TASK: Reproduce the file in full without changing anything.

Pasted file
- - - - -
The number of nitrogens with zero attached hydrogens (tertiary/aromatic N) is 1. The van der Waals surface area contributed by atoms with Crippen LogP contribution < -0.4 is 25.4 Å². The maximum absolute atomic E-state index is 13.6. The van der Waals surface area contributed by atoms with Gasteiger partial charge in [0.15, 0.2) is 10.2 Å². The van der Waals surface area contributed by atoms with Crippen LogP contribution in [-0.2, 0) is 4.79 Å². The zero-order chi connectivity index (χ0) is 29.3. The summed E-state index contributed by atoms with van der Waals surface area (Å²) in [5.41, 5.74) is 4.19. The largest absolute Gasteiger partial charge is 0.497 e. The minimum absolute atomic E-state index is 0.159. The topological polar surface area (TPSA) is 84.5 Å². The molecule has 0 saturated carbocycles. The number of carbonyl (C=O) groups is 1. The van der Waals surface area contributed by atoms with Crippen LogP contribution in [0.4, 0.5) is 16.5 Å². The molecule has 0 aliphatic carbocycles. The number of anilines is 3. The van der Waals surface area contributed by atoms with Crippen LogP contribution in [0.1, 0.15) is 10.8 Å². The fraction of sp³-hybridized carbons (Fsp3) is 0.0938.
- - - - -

The number of nitrogens with zero attached hydrogens (tertiary/aromatic N) is 1. The van der Waals surface area contributed by atoms with Crippen LogP contribution < -0.4 is 25.4 Å². The maximum absolute atomic E-state index is 13.6. The van der Waals surface area contributed by atoms with Gasteiger partial charge in [0.15, 0.2) is 10.2 Å². The van der Waals surface area contributed by atoms with Crippen LogP contribution in [-0.2, 0) is 4.79 Å². The zero-order chi connectivity index (χ0) is 29.3. The summed E-state index contributed by atoms with van der Waals surface area (Å²) in [5.41, 5.74) is 4.19. The largest absolute Gasteiger partial charge is 0.497 e. The minimum absolute atomic E-state index is 0.159. The topological polar surface area (TPSA) is 84.5 Å². The molecule has 0 saturated carbocycles. The number of carbonyl (C=O) groups is 1. The van der Waals surface area contributed by atoms with Crippen LogP contribution in [0.4, 0.5) is 16.5 Å². The molecule has 0 aliphatic carbocycles. The number of anilines is 3. The van der Waals surface area contributed by atoms with Crippen LogP contribution in [0.1, 0.15) is 10.8 Å². The fraction of sp³-hybridized carbons (Fsp3) is 0.0938.